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Warming Arctic could lead to ‘little ice age’ in Europe

Contradicting global warming models, the loss of ice at the poles could trigger global cooling. The world relies on the coldest regions to regulate climate and sea ice formation.

Published: December 30, 2021, 10:54 am

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    NASA has been consistent in maintaining that during episodes of global cooling the poles are actually warmer due to meridional jet stream flows that diverts tropical warmth to the far north and/or a depletion of the ozone layer that increases ultraviolet radiation.

    The fact remains that Arctic sea ice has been in decline and this could to set into motion a “ticking climate bomb” known as the Beaufort Gyre – a huge wind-driven current in the Arctic Ocean.

    The Gyre creates a cyclical movement of water expelling ice and freshwater into the eastern Arctic Ocean and the North Atlantic. Over the last two decades, it has been moving faster in its usual clockwise direction, sucking in freshwater from three sources: melting sea ice, runoff flowing into the Arctic Ocean from Russian and North American rivers, and the Bering Sea.

    As reported by e360.yale.edu, “the Beaufort Gyre now holds as much freshwater as all of the Great Lakes combined, and its continuing clockwise swirl is preventing this enormous volume of ice and cold-freshwater from flushing into the North Atlantic Ocean. Scientists say the gyre will inevitably weaken and reverse direction, and when it does it could expel a massive amount of icy fresh water into the North Atlantic”.

    Even a small flush of 5 percent could temporarily cool the climate of Iceland and northern Europe while a larger outflow would actually threaten to shut down the Gulf Stream, an event that would see ice age conditions sweep Northern and Western Europe almost overnight. The Gulf Stream is the key to Europe’s mild, habitable climate.

    During the 1960s and 1970s, a surge of fresh Arctic water was released that cooled the top half-mile of parts of the North Atlantic. Known as the Great Salinity Anomaly, British oceanographer Robert R. Dickson described it as one of the most persistent and extreme variations in global ocean climate observed during the past century between 1951 and 2010, because it even disrupted North Atlantic agriculture and food production.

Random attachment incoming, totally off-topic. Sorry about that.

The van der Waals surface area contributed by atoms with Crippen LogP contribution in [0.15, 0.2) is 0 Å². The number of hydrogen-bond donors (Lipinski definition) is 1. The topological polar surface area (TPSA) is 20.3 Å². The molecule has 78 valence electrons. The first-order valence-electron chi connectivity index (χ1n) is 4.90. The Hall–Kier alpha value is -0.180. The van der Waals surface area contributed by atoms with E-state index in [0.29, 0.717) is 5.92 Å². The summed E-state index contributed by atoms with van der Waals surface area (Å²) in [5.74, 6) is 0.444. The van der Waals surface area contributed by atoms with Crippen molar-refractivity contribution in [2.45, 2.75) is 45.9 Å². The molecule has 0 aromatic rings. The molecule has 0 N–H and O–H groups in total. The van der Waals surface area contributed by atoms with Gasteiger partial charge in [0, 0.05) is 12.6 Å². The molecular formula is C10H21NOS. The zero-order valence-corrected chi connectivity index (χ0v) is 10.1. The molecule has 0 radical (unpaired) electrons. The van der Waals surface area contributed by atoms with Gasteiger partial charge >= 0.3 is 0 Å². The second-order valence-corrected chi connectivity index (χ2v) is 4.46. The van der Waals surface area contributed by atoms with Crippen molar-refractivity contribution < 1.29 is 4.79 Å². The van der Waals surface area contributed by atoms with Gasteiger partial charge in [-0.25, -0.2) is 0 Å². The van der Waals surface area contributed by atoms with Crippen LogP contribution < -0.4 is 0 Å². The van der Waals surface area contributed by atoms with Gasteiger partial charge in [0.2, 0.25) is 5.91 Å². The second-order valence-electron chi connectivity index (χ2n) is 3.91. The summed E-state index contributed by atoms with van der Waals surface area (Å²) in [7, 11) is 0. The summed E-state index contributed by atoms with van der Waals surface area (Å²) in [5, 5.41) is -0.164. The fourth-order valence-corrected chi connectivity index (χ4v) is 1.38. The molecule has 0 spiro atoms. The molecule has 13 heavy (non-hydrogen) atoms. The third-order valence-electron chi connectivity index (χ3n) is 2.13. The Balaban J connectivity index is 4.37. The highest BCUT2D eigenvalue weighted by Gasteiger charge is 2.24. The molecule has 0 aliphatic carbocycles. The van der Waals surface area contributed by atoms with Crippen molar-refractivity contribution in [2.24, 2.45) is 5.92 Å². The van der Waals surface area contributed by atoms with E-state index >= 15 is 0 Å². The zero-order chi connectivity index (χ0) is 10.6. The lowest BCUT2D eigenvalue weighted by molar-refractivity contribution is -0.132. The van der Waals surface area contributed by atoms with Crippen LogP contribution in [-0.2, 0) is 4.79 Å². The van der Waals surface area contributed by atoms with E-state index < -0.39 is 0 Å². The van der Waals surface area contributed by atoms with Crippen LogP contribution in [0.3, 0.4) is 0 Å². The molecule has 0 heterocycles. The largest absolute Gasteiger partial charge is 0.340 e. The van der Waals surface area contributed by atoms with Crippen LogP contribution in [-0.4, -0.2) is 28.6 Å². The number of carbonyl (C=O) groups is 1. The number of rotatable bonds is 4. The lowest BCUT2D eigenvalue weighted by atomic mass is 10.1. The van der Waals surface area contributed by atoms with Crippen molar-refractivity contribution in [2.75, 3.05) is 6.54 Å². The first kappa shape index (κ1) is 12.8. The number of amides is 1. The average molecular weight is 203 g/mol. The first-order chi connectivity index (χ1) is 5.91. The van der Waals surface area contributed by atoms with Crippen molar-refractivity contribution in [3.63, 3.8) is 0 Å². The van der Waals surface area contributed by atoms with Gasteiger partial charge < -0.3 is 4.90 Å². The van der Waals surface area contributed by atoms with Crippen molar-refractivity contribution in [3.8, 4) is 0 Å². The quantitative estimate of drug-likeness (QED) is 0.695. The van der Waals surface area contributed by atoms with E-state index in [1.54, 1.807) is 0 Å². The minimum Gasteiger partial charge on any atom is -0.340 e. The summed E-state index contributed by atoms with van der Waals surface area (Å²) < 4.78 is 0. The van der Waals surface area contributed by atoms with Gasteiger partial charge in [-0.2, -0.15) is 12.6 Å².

Marine sediment cores drilled from the Arctic Ocean to the North Atlantic revealed a sudden increase in Arctic sea ice and cold freshwater exported to the North Atlantic starting around 1300, peaking in mid-century, and ending abruptly in the late 1300s. This discovery led researchers to the conclusion that large volcanic eruptions for example may not be necessary for large swings in climate to occur — a previously widely held assumption: “These results strongly suggest that these things can occur out of the blue due to internal variability in the climate system,” noted Dr. Martin Miles, researcher in the Institute of Arctic and Alpine Research at the University of Colorado.

    The release of the Beaufort Gyre, a waning magnetosphere and an intensifying Grand Solar Minimum, could all be the precursors of a colder world.

    Heavy snow hit the Sea of Japan coast on Monday, disrupting traffic with cities in western Japan registering record snowfalls. One town, Asago in Hyogo Prefecture, saw 71cm of snow within a 24-hours – the highest-ever accumulations in Japan Meteorological Agency (JMA) record books, which date back to 1893.

    Over Christmas, a severe Arctic cold spell resulted in record-breaking lows to the US Pacific Northwest and unprecedented December snow in the mountains of California and Nevada. Ketchikan, Alaska saw record lows, according to Ben Linstid, a meteorologist with the NWS in Juneau: “Zero degrees (-17.8C) was the new record set on both days … the old records were 6F (-14.4C) in 1964 on Saturday, and 5F (-15C) all the way back in 1917 on Sunday,” Linstid told krbd.org. Even colder temperatures are expected by the new year.

    Canada placed Alberta and most of British Columbia and Saskatchewan, along with areas of Manitoba and Ontario, under extreme cold weather warnings. Wind chill has been measured as ranging between -40C and -55C.

    In large parts of Korea, temperatures have dropped to as low as -25.4C with very heavy snowfalls. Seoul registered -16C — the capital’s coldest December temperature in 41 years, almost on par with 1980’s -16.2C.

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